“I am currently interning at recruitment company Morgan McKinley over the next 10 weeks.”
After repeating this statement countless times to family and friends upon being asked what I was doing with my life following the deferral of my university degree, I found that I was met with a vast range of responses and reactions regarding my position as an intern. Listening to stories of how people would only talk to me to communicate their coffee order, comments about the ‘bottom of the food chain,’ or endless amounts of photocopying, these preconceived expectations clearly framed my state of mind before I had even stepped foot inside the building.
However, after spending 3 months at Morgan McKinley within their Strategy division, these expectations were not only challenged, but were also turned on their head, as I experienced the reality of an internship, and the invaluable learning opportunities they can present. Take it from an actual intern, the stories do not compare with the reality.
Perhaps the most talked about preconception regarding the role of an intern, is that they are shifted to the side and sheltered from exposure to the main processes of the company, being kept busy only with minor administrative and non-technical tasks. In complete contrast to this, working at Morgan McKinley meant being placed directly within the workings of the Strategy team. In fact, having only ever experienced life as a student, I felt as though I jumped straight into the deep end of the corporate world.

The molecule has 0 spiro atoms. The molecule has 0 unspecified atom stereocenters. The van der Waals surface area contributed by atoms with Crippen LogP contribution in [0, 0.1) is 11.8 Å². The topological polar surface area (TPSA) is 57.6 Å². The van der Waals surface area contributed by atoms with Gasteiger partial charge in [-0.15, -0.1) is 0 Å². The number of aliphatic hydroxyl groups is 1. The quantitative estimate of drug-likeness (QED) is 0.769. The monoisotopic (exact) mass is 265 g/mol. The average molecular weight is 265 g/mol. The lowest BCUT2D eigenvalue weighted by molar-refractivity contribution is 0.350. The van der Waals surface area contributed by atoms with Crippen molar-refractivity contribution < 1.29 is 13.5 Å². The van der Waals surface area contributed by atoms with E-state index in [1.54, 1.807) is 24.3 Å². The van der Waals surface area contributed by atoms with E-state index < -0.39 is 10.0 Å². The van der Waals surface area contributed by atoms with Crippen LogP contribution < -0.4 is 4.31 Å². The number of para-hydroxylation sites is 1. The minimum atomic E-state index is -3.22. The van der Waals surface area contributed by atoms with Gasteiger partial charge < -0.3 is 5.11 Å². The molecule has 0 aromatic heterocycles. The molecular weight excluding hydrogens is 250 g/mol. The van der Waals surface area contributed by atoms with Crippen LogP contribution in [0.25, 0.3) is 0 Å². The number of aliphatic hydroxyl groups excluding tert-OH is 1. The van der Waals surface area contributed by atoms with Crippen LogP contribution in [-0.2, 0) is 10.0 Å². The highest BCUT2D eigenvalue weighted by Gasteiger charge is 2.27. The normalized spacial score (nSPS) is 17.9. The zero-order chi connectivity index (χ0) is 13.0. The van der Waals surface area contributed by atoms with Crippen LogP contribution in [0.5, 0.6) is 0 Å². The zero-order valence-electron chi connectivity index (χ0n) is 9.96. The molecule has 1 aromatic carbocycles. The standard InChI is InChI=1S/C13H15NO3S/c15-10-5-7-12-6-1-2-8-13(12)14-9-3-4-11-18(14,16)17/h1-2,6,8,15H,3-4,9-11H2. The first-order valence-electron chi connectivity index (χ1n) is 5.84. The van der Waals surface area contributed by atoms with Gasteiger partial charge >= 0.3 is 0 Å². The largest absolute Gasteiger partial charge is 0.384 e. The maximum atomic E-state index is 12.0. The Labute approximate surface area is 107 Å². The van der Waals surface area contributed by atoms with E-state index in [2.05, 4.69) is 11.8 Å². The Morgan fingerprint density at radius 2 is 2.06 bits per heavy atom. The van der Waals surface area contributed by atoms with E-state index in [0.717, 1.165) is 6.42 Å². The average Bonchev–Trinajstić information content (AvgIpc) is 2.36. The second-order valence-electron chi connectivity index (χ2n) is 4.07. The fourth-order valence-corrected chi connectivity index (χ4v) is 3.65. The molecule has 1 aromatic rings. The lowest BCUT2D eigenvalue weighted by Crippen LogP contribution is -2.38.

I learnt first-hand, the processes in recruiting candidates and meeting clients, from sitting in on interviews, listening in on phone calls, and being included in training sessions including how to best manoeuvre the recruitment process, utilise the database and benefits of customer targeted programs such as Career Ally. Even when not in an environment specifically designed for learning, I observed insights into the recruitment industry and gained understandings about the wider markets and their sub sectors from MMK’s company meetings and reports from other teams.